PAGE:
The Irish American Unity Conference (IAUC), an august organisation working for justice and peace in Ireland, has recognised the work of Paper Trail with a donation to the charity in the run-up to St. Patrick’s Day.
The gift from the the renowned Irish American group will pay much of Paper Trail’s operational costs for the year including the likes of payroll and charity insurance.
Peter C. Kissel, National President of the IAUC said:
“Our members are proud to be able to support the good work of Paper Trail in seeking the truth for victims and their families in the North of Ireland. We recognize and salute Paper Trail’s research and exposing the crimes against civilians committed by the British state and its operatives.”
Chair of Paper Trail, Niall Ó Murchú, thanked the IAUC for its recognition of Paper Trail’s work with victims and survivors and the generous gift. He said:
“Paper Trail is one of the youngest and smallest charities working with victims and survivors of the conflict in Ireland. Our one employee, Ciarán MacAirt, carries out all of its project and governance duties. Paper Trail is lean and innovative but does not have the reserves and capacity of larger organisations.”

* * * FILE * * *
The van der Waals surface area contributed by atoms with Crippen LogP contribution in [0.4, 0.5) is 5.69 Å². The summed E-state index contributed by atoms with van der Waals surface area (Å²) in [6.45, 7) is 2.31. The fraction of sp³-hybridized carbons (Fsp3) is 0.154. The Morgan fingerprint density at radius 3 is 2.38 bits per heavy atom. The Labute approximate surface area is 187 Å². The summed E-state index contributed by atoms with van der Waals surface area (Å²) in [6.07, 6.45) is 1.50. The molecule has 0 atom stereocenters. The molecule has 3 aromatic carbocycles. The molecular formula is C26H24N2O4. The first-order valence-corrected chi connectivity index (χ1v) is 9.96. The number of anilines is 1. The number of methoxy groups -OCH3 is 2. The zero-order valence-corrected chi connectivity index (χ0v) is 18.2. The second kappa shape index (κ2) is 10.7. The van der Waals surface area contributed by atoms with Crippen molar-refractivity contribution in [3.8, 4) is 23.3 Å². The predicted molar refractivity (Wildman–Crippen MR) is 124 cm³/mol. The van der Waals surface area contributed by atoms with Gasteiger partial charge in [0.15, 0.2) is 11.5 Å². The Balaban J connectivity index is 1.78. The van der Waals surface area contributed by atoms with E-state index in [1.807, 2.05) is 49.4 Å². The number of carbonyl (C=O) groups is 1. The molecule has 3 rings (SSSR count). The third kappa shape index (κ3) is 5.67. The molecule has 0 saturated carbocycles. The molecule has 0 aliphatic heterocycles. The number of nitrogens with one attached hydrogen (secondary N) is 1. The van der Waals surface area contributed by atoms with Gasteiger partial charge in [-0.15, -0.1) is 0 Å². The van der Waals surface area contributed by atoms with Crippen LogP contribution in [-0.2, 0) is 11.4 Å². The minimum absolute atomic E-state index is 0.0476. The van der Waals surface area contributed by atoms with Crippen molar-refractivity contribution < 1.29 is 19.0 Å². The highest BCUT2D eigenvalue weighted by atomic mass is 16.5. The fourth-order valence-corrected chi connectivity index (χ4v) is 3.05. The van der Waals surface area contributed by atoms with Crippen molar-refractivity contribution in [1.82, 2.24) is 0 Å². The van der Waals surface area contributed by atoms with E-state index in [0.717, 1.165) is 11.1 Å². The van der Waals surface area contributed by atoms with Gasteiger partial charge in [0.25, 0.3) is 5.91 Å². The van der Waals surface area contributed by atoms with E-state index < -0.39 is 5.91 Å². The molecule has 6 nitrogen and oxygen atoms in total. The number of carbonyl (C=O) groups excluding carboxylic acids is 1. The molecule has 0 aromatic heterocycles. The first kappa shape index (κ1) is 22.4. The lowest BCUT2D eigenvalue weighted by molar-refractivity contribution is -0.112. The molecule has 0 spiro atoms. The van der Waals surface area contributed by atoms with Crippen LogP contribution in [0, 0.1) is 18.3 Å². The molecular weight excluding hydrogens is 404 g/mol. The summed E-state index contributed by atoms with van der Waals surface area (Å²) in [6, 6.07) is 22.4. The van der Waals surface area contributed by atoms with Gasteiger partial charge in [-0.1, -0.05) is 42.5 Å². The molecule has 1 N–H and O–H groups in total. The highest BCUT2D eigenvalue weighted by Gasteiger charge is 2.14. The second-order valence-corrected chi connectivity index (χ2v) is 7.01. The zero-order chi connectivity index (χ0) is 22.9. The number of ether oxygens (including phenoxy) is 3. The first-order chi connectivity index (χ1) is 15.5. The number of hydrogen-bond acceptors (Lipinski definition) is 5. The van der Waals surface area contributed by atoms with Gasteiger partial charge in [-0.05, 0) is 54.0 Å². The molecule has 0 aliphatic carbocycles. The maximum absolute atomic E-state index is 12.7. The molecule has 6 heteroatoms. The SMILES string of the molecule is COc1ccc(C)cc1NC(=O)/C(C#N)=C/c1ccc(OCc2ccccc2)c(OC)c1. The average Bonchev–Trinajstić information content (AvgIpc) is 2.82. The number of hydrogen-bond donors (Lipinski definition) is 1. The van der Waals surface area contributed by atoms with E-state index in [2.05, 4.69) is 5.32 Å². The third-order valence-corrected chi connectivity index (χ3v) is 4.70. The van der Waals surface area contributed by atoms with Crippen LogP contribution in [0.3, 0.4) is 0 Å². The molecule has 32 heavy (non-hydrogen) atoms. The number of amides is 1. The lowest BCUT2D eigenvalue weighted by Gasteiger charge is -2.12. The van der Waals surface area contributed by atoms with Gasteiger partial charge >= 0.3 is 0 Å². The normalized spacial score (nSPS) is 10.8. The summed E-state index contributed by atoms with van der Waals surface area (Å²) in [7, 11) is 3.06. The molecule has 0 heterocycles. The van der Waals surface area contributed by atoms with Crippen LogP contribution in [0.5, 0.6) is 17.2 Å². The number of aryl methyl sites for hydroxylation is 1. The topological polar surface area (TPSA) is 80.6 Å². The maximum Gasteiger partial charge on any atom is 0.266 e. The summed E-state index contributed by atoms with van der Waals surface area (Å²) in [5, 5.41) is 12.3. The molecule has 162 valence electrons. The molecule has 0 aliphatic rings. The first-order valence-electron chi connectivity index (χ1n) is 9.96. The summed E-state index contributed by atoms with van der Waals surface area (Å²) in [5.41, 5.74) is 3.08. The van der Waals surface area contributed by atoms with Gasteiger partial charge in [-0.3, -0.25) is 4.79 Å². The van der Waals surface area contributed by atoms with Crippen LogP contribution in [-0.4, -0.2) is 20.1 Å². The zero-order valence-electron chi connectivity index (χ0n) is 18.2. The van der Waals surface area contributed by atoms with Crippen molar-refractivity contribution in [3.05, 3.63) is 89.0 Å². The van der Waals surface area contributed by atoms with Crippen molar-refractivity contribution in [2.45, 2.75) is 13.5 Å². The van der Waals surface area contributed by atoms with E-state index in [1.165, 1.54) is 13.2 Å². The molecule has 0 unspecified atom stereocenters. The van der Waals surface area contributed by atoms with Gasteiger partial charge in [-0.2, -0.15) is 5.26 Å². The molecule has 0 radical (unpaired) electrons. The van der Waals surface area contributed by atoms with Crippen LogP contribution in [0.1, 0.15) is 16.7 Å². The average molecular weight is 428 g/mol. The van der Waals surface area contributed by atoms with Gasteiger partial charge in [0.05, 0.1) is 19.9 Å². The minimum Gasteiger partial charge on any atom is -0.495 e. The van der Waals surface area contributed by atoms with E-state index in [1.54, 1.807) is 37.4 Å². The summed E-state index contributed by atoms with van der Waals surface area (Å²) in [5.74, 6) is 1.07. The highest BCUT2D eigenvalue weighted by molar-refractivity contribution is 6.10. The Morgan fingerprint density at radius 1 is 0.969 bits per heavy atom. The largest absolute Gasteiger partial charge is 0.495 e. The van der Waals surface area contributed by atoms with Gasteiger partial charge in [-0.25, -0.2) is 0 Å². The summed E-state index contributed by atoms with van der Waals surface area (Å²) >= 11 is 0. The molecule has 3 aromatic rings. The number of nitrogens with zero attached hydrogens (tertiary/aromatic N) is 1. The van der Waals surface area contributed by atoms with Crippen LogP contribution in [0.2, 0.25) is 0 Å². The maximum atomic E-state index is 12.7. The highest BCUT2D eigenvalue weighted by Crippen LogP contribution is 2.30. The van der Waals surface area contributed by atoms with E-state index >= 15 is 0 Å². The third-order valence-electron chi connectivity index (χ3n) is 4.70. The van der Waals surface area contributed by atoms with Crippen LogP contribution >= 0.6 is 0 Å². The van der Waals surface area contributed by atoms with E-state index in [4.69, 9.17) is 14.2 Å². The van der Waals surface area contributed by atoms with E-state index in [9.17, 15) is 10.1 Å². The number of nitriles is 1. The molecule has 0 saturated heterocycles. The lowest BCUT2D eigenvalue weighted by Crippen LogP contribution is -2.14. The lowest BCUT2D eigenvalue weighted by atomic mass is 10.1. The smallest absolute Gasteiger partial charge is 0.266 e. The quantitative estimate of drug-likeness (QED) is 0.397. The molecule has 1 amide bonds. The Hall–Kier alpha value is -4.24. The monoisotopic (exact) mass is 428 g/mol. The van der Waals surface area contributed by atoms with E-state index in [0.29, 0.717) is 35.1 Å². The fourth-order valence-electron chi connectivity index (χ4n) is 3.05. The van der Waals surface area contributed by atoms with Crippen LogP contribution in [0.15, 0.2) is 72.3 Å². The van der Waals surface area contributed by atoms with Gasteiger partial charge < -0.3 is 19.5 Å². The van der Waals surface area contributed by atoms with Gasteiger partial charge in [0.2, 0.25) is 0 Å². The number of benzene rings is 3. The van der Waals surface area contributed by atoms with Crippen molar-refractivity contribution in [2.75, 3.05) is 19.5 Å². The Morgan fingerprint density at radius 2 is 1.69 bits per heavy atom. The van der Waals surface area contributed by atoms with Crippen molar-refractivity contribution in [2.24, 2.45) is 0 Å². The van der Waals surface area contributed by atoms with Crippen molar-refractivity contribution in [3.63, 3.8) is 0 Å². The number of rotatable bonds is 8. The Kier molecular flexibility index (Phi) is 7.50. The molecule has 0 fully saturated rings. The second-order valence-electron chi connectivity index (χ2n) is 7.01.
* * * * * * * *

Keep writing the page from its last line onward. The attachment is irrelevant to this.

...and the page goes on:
“That Paper Trail’s work is being recognised across the Atlantic by the likes of IAUC has given the charity such a boost. The IAUC has a long and venerable history of working for peace and justice in our country. IAUC’s great gift has taken enormous pressure off a very small charity, allowing us to concentrate on the most important work we do – supporting victims and survivors of the conflict in Britain and Ireland.”
The Murder of Michael Leonard - New Report
Read the new report by FR. Joe McVeigh and Paper Trail featuring:
* New archival evidence * Commentary from the family and the legal team.
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Support the Work of Paper Trail
The author Ciarán MacAirt is donating all of the profits of his book, Trope: Essays and Articles, to Paper Trail and its work with victims and survivors of the conflict. Trope features some of his ground-breaking discoveries and represents a personal journey as he trudges across the killing ﬁelds of World War 1 to the back-streets of Belfast where death-squads roamed. Foreword by Father Sean McManus, international human rights activist, author, and President of the Irish National Caucus.